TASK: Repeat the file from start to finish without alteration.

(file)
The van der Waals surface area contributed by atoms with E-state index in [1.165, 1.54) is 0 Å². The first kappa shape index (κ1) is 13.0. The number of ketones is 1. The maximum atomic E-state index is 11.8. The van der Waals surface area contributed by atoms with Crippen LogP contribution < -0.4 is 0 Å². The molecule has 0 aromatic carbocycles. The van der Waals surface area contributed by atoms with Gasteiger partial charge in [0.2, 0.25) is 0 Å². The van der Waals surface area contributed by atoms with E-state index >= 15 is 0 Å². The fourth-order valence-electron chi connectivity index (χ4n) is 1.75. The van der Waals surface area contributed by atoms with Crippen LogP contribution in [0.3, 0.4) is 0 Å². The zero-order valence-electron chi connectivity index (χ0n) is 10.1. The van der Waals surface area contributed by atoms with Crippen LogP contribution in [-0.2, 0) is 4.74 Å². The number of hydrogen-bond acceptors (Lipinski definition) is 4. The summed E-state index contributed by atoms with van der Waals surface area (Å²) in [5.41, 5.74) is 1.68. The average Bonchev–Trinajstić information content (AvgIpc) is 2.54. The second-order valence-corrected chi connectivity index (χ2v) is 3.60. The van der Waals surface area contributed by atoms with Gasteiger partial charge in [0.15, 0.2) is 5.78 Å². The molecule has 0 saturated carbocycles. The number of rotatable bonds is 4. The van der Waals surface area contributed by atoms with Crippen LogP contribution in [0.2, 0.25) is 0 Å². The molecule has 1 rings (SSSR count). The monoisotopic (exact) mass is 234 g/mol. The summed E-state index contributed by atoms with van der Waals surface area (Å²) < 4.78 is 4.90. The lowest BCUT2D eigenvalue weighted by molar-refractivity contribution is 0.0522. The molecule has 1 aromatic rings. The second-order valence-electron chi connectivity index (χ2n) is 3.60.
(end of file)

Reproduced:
The van der Waals surface area contributed by atoms with E-state index in [1.165, 1.54) is 0 Å². The first kappa shape index (κ1) is 13.0. The number of ketones is 1. The maximum atomic E-state index is 11.8. The van der Waals surface area contributed by atoms with Crippen LogP contribution < -0.4 is 0 Å². The molecule has 0 aromatic carbocycles. The van der Waals surface area contributed by atoms with Gasteiger partial charge in [0.2, 0.25) is 0 Å². The van der Waals surface area contributed by atoms with E-state index >= 15 is 0 Å². The fourth-order valence-electron chi connectivity index (χ4n) is 1.75. The van der Waals surface area contributed by atoms with Crippen LogP contribution in [0.3, 0.4) is 0 Å². The zero-order valence-electron chi connectivity index (χ0n) is 10.1. The van der Waals surface area contributed by atoms with Crippen LogP contribution in [-0.2, 0) is 4.74 Å². The number of hydrogen-bond acceptors (Lipinski definition) is 4. The summed E-state index contributed by atoms with van der Waals surface area (Å²) in [5.41, 5.74) is 1.68. The average Bonchev–Trinajstić information content (AvgIpc) is 2.54. The second-order valence-corrected chi connectivity index (χ2v) is 3.60. The van der Waals surface area contributed by atoms with Gasteiger partial charge in [0.15, 0.2) is 5.78 Å². The molecule has 0 saturated carbocycles. The number of rotatable bonds is 4. The van der Waals surface area contributed by atoms with Crippen LogP contribution in [0.2, 0.25) is 0 Å². The molecule has 1 rings (SSSR count). The monoisotopic (exact) mass is 234 g/mol. The summed E-state index contributed by atoms with van der Waals surface area (Å²) < 4.78 is 4.90. The lowest BCUT2D eigenvalue weighted by molar-refractivity contribution is 0.0522. The molecule has 1 aromatic rings. The second-order valence-electron chi connectivity index (χ2n) is 3.60.